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HERBS; Medicinal, Magical & Metaphysical

The study of herbs could take many lifetimes and there are a lot of sub categories and "herbal adjacent" things to study besides how they heal physically. As with life itself, the physical, mental and spiritual can all be healed and enhanced using herbs and there are a wide variety of ways, from teas and tinctures to Rootwork in the Hoodoo or in the Gypsy tradition and even to the use of entheogens, to explore.\r\nThis zone is meant to be open to ALL of those avenues of study and discussion.\r\nDISCLAIMER\r\nNone of the information presented here is meant to replace medical treatment. Only use herbs as medicine if you know what you are doing, not if you just THINK you know what you’re doing, if you’re wrong there can be negative side effects. Improper use of herbs, just as improper use of prescription drugs, can harm or kill. Remember, natural doesn't always mean safe.\r\nCross reference at least three reliable sources of information before taking an herb. Be sure about dosage and...
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    Mistletoe will grow and has been found on almost any deciduous tree preferring those with soft bark, most commonly, old apple trees. It is also found on Ash, Hawthorne and Lime to name a few. It is an evergreen parasitic plant and grows on the branches of its host forming pendent bushes 2 to 5 feet in diameter. It has a woody stem with small leaves growing in pairs and flowers that are usually found in threes and have both female and male parts. When storing mistletoe it is recommended to remove the berries and store them separately as they are far more toxic than the leaves.

    Mistletoe has been used in the treatment of high blood pressure and hardening of the arteries. It is said to calm the convulsions of epilepsy and other nervous disorders and to treat hemorrhage, severe headache and menstrual difficulties particularly excessive bleeding and painful cramps. It also improves circulation.  The berries have been used externally to make a wash used in treating oily skin and acne. The berries aren’t recommended or internal use as they are highly toxic. Mistletoe is also being used in the treatment of cancer.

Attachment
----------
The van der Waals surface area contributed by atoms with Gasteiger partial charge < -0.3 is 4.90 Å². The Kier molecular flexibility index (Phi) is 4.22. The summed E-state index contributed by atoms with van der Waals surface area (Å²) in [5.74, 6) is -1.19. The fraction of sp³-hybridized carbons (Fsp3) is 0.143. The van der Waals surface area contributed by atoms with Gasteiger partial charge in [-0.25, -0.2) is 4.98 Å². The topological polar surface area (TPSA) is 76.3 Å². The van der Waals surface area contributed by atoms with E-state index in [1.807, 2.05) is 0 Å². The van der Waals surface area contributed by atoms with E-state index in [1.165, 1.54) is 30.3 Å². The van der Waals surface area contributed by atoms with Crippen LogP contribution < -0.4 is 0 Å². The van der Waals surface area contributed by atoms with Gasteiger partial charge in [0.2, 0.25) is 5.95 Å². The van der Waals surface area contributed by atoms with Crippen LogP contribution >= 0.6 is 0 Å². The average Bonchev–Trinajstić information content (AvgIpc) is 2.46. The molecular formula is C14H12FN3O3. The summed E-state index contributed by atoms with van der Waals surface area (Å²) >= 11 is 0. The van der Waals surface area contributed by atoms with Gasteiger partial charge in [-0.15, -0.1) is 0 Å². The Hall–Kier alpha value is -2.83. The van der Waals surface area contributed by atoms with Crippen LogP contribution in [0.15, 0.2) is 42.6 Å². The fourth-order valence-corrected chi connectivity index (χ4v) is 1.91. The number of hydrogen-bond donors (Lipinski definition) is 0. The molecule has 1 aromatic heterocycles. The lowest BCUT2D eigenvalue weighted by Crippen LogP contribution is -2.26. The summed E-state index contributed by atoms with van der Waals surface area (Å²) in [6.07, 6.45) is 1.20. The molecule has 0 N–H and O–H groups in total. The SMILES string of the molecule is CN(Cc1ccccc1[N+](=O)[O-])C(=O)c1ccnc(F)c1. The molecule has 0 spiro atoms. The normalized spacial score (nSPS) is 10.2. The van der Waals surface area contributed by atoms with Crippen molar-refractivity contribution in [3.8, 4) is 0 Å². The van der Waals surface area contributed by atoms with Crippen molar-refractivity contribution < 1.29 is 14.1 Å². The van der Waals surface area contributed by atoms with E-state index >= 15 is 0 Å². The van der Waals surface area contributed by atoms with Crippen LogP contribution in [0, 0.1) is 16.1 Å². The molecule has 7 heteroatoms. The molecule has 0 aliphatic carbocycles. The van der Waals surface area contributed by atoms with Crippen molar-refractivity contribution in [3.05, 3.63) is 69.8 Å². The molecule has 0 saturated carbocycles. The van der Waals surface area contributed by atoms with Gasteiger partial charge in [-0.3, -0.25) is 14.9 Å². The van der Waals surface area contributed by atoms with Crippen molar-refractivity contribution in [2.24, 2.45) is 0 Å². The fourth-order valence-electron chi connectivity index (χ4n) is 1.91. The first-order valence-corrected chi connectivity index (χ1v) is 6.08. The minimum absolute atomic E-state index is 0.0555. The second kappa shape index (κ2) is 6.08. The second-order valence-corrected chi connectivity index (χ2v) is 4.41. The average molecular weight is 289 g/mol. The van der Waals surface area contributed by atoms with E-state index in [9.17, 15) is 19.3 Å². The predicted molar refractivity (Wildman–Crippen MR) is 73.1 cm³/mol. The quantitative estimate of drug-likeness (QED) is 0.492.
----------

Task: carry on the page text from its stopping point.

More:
There is wonderful lore surrounding this herb, particularly among the Druidic priesthood. It is a fertility herb, an aphrodisiac, an herb of protection and a visionary herb. It is also associated with immortality and rebirth. The wood has been used in the making of wands and to fashion the handle for ritual knives. Since mistletoe is thought to banish evil and negativity it was often hung over the doorway to protect and bring harmony to the home. It is thought that the best time to gather this herb if the intention is to use it magically is Midsummer and household amulets are hung at Midwinter. To Druids the plant was so sacred they gathered it with a gold blade. They would spread white cloth on the ground so the trimmings would not come into contact with the ground. Because it retained its fresh green color it acquired its association with fertility and immortality.

    As a fertility herb it can be used to bring fertility for either a would-be child or for a personal project of creativity.  The berries represent sexual potency and are used with frequency in amulets for heightened sexual experiences. Kissing under the mistletoe is likely the most well known tradition related to this herb. This tradition was not meant to get out of hand. To prevent abuses the original custom held that a man might steal a kiss under the hanging branch but when he did he was to remove a berry from the plant. Once the berries were gone, the kissing charm of the branch was spent. As a magical herb mistletoe can be used in any positive working.